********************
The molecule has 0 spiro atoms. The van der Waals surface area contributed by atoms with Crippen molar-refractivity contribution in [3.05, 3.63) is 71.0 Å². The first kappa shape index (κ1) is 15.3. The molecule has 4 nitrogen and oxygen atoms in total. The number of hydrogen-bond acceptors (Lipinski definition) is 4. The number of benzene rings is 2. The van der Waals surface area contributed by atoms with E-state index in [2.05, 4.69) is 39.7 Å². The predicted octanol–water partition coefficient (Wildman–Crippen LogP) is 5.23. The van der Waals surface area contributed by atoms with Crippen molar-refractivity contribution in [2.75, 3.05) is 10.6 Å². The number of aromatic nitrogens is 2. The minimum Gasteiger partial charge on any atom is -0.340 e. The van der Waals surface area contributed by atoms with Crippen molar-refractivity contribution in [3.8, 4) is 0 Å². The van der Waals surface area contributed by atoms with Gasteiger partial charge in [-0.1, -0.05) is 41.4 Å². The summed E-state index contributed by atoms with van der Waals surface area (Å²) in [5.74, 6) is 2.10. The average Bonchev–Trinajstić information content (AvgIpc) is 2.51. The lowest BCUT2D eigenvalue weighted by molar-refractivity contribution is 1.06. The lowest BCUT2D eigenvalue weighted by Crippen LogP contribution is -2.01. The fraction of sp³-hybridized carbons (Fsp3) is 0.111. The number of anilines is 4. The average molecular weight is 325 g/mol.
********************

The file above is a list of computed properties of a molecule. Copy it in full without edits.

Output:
The molecule has 0 spiro atoms. The van der Waals surface area contributed by atoms with Crippen molar-refractivity contribution in [3.05, 3.63) is 71.0 Å². The first kappa shape index (κ1) is 15.3. The molecule has 4 nitrogen and oxygen atoms in total. The number of hydrogen-bond acceptors (Lipinski definition) is 4. The number of benzene rings is 2. The van der Waals surface area contributed by atoms with E-state index in [2.05, 4.69) is 39.7 Å². The predicted octanol–water partition coefficient (Wildman–Crippen LogP) is 5.23. The van der Waals surface area contributed by atoms with Crippen molar-refractivity contribution in [2.75, 3.05) is 10.6 Å². The number of aromatic nitrogens is 2. The minimum Gasteiger partial charge on any atom is -0.340 e. The van der Waals surface area contributed by atoms with Crippen molar-refractivity contribution in [3.8, 4) is 0 Å². The van der Waals surface area contributed by atoms with Gasteiger partial charge in [-0.1, -0.05) is 41.4 Å². The summed E-state index contributed by atoms with van der Waals surface area (Å²) in [5.74, 6) is 2.10. The average Bonchev–Trinajstić information content (AvgIpc) is 2.51. The lowest BCUT2D eigenvalue weighted by molar-refractivity contribution is 1.06. The lowest BCUT2D eigenvalue weighted by Crippen LogP contribution is -2.01. The fraction of sp³-hybridized carbons (Fsp3) is 0.111. The number of anilines is 4. The average molecular weight is 325 g/mol.